Superfight is a storytelling card game in which players draw random characters and abilities from a deck, combine them together, and attempt to explain why their character would defeat another that is likewise randomly chosen. After explaining, fighting, arguing, debating, and above all else, just talking nonsense, the players vote for the horrific combination of cards that they feel defeats the central antagonist, and the controlling player is awarded a point.
Put loosely, it is Cards Against Humanity; however, in place of a sentence that should never be spoken by anyone ever again, you are left with a malformed and awful ‘superhero,’ which not even a mother could love – for instance, a “pregnant Nickleback with no arms” fighting “Conan, whose hands are covered in butter, armed with a chainsaw”.
Whilst Superfight now boasts several expansions (including some directed at a younger audience) all assigned to a different colour, I’m primarily concerned with the ‘black’ Core Game Box, which sports 500 cards and weighs in at $34.99 USD. These cards are made up of two decks: a ‘white’ deck of 170 character cards, ranging from specifics – such as “Genghis Khan” – to general cards that change with each play – like “My Ex”; and a ‘black’ deck comprised of 330 powers and weaknesses – such as “can fly” or “has tiny T-Rex arms”.
The box contains a double-sided A6 page of rules, which are mostly made up of game variants, meaning that learning to play takes a handful of minutes (if that). Inside, you’ll also find a handy little corrugated cardboard divider between the two decks. Whilst this divider has no mechanical use in the game, I mention it because it looks so out of place compared to the sleek production of everything else. It’s the little things in life that keep you going.
Using the standard rules, players draw three cards from each deck. A single player is designated the Ref, and draws a white card and two black cards into the centre of the board, creating the Opponent. The rest of the players choose a single white and black card as their Fighter and place them in front of themselves. The Ref then decides either left or right, and players pass a black card to the player on that side to mess up their plans.
Once the “Fighters” are ready, the Ref can make a judgement call straight away, or can let everyone tear each other apart with backwards logic, as they try to explain why their “Hockey Player who can fly if nobody is watching and can summon cats to do their bidding” is better suited to another players “10-storey tall velociraptor who controls a tween army” when fighting the “depressed college A Cappella group who are made of lava”.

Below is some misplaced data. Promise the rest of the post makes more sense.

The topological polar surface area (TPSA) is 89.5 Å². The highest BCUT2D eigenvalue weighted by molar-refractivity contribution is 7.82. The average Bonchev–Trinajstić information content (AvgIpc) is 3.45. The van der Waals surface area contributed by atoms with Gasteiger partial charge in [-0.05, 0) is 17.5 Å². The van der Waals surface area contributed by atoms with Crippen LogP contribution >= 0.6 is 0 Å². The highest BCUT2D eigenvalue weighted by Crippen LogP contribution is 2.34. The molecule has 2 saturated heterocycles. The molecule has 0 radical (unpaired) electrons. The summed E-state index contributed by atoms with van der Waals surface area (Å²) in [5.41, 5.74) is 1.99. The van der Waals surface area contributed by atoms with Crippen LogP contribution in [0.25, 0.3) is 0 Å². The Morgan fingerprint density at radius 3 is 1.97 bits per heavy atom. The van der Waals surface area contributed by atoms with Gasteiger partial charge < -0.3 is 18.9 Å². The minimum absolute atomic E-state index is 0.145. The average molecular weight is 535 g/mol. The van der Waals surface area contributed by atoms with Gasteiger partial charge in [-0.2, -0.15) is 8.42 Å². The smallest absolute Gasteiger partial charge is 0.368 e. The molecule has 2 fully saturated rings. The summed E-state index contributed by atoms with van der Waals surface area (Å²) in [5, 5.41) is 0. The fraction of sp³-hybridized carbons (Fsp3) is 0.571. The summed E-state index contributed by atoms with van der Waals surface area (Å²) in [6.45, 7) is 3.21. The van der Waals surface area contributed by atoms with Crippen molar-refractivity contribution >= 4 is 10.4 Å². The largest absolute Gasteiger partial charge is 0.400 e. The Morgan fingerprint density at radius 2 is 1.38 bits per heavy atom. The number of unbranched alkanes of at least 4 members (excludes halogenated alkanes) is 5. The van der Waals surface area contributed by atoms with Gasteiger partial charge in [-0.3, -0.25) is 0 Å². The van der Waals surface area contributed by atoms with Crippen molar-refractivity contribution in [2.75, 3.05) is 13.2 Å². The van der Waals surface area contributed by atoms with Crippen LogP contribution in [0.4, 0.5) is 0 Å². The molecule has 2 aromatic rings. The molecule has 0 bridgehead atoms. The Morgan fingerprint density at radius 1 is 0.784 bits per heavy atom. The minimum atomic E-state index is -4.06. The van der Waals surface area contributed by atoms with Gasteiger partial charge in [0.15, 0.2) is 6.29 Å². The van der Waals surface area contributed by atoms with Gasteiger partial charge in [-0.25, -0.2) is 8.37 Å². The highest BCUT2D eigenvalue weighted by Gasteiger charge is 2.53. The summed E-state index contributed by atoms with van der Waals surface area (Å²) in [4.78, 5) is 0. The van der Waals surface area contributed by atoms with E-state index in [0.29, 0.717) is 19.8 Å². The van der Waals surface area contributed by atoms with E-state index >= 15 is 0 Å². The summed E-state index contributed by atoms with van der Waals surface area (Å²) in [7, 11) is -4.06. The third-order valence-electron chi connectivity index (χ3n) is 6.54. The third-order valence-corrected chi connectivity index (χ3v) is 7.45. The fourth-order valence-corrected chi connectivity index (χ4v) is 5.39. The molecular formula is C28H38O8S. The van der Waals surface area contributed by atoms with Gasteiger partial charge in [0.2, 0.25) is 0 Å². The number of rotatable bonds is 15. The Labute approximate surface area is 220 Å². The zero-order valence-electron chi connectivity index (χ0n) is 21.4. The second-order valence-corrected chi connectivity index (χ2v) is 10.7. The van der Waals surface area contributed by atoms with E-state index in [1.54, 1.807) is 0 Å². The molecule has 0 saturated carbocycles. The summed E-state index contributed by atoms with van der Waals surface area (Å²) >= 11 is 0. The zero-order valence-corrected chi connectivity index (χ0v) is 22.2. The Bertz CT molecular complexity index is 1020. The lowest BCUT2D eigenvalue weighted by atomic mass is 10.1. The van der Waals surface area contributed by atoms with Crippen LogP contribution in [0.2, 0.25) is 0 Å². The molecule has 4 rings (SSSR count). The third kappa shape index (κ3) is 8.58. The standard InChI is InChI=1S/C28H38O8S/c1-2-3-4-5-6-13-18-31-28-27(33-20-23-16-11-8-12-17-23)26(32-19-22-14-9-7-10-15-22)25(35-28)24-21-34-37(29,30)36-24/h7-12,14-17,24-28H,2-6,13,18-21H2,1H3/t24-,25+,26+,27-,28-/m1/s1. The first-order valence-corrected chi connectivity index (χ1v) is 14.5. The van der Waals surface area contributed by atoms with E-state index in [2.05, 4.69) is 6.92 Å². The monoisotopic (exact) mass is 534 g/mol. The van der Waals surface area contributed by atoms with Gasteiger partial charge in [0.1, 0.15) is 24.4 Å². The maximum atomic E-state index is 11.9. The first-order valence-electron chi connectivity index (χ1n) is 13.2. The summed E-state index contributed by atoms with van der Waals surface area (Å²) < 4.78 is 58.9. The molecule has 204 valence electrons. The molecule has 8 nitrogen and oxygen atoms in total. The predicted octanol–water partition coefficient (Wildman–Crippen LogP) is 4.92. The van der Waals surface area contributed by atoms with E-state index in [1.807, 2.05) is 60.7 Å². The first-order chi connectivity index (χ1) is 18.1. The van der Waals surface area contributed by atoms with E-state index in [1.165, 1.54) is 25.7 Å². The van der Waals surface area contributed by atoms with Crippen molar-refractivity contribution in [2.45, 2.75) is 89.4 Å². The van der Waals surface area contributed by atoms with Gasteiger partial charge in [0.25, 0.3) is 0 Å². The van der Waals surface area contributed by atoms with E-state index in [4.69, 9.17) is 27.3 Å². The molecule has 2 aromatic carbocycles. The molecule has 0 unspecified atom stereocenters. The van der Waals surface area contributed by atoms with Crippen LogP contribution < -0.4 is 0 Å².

This point is where the real joy of Superfight comes alive, and where it moves away from games such as Cards Against Humanity, allowing true courtroom-style cyclical logic to pry friendships apart and force players to seriously consider how useful the ability to summon cats would be against a depressed college A Cappella group. Sure, cats make you feel warm and fuzzy from the cuteness, but they’re already made of lava – how much warmer can they get?!
Like all games of its type, Superfight relies heavily on the players involved, but the multitude of rule variants and the general humour of the cards allows for a pretty good time regardless. Everyone at the table will have to bring a little imagination and out-of-the-box thinking in order to have a really good time. The real failing comes from the fact that there is no set end condition – unless players themselves set a predefined number of rounds or score cap, the game tends to drag on until play stops because everyone is getting restless or bored. Whilst this isn’t a drastic issue, some guidance in the rules would make for a better play experience.
Superfight is a great game for a group of close friends with a spare half hour or so to bicker, argue, and make up ridiculous fight-scenes around a table, and for these individuals it is highly recommended. The addition of expansion packs and free rule variants allows for increased replayability, making it a welcome addition to any tabletop party-game repertoire. Perhaps not a must buy, given the price tag, but certainly if you enjoy the genre of yelling-games, you’ll want to pick up a copy of Superfight.